In Outlook, any time there’s a date field (like when you’re setting a reminder, or entering the start date/time for an appointment) you can choose or enter a regular date, or put in an expression – like “2 days” or “next Tuesday” – and Outlook will figure out the offset from today, and will set the appropriate date.
In some date fields (like an appointment start time), if you say “4 days” then press enter or TAB, it will evaluate the new date; if you return and put “4 days” again, it may add those extra days to the last date. Try a few other things like “next Christmas”, “3rd Sunday in November”, “2mo” , “7d” or some special days – there are some surprising ones there, like “Lincoln’s birthday”, and other events with static dates … though nothing that might change the actual date from year to year (like Easter, or Thanksgiving).
In Excel, press CTRL+; to insert the current date into any cell – add a SHIFT key to insert the time instead. Excel are many date-oriented functions, but you don’t always need to write functions - simple maths can work on date fields – calculating the number of days’ difference between two dates, for example, or adding a number of days to a start date.
In the desktop OneNote app, if you want to edit the date and time at the top of a page, click on the field and you’ll see a clock or calendar icon appear next to it – click on that is set to, click on that to change the value; handy if you’re updating some reference material and want to make it clear that it’s recent.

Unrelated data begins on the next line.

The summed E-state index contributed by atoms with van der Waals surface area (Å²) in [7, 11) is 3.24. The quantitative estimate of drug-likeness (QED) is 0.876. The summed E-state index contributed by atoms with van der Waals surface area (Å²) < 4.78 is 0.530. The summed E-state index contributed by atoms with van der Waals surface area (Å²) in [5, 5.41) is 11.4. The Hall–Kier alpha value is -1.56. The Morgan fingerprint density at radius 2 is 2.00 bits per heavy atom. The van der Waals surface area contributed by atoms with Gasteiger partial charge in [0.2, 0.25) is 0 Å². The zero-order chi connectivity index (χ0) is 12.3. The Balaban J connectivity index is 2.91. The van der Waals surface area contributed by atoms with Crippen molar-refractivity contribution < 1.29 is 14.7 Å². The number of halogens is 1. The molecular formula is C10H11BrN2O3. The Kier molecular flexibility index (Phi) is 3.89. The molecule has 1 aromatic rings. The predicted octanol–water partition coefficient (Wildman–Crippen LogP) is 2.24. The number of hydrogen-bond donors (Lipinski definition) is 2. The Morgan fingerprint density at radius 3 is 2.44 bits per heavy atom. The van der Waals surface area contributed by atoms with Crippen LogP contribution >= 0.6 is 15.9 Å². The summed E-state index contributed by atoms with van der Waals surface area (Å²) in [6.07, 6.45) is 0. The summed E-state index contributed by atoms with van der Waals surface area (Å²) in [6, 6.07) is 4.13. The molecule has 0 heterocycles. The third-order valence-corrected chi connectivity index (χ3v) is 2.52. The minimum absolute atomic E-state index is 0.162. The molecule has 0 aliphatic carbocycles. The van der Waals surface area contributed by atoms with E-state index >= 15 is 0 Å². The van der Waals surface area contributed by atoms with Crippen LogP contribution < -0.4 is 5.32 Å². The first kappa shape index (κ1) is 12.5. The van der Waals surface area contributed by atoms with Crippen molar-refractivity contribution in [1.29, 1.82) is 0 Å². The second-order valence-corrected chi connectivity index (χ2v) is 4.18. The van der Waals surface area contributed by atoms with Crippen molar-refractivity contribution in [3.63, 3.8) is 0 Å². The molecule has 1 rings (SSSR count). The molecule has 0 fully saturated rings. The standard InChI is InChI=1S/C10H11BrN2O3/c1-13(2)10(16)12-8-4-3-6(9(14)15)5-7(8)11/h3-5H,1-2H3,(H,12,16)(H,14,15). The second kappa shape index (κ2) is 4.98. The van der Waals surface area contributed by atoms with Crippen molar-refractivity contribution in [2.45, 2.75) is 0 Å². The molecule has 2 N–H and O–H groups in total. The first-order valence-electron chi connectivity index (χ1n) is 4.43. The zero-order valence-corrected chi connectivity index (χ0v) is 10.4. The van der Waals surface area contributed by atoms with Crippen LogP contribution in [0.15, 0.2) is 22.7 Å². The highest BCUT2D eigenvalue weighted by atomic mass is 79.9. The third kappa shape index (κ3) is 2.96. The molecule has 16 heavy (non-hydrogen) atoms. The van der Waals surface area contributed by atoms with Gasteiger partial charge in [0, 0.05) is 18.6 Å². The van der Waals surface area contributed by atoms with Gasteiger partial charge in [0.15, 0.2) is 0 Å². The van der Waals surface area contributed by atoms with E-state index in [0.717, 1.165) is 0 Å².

Another way might be to insert the current date or time into the text: to do so, press SHIFT-ALT-D, or SHIFT-ALT-T for the current time, or SHIFT-ALT-F for the current date and time. The last one is really handy if you’re taking notes about a phone call, and want to quickly note the time that your insurance company said that everything was all fine, or when you started the indefinite call to the airline. The same shortcuts apply to the desktop OneNote 2016 application and also the OneNote store app.
Word also supports SHIFT-ALT-D and SHIFT-ALT-T like OneNote, though inserts a date or time field rather than a simple bit of text, and is slightly different to the Date & Time command on the Insert tab, which gives a bit more control over the formatting at the point of insertion, rather than requiring the user to insert the field then go back in to edit the format.
Since Outlook uses Word as its text editor behind the scenes, the same shortcut keys will also insert date fields into the text of an Outlook email.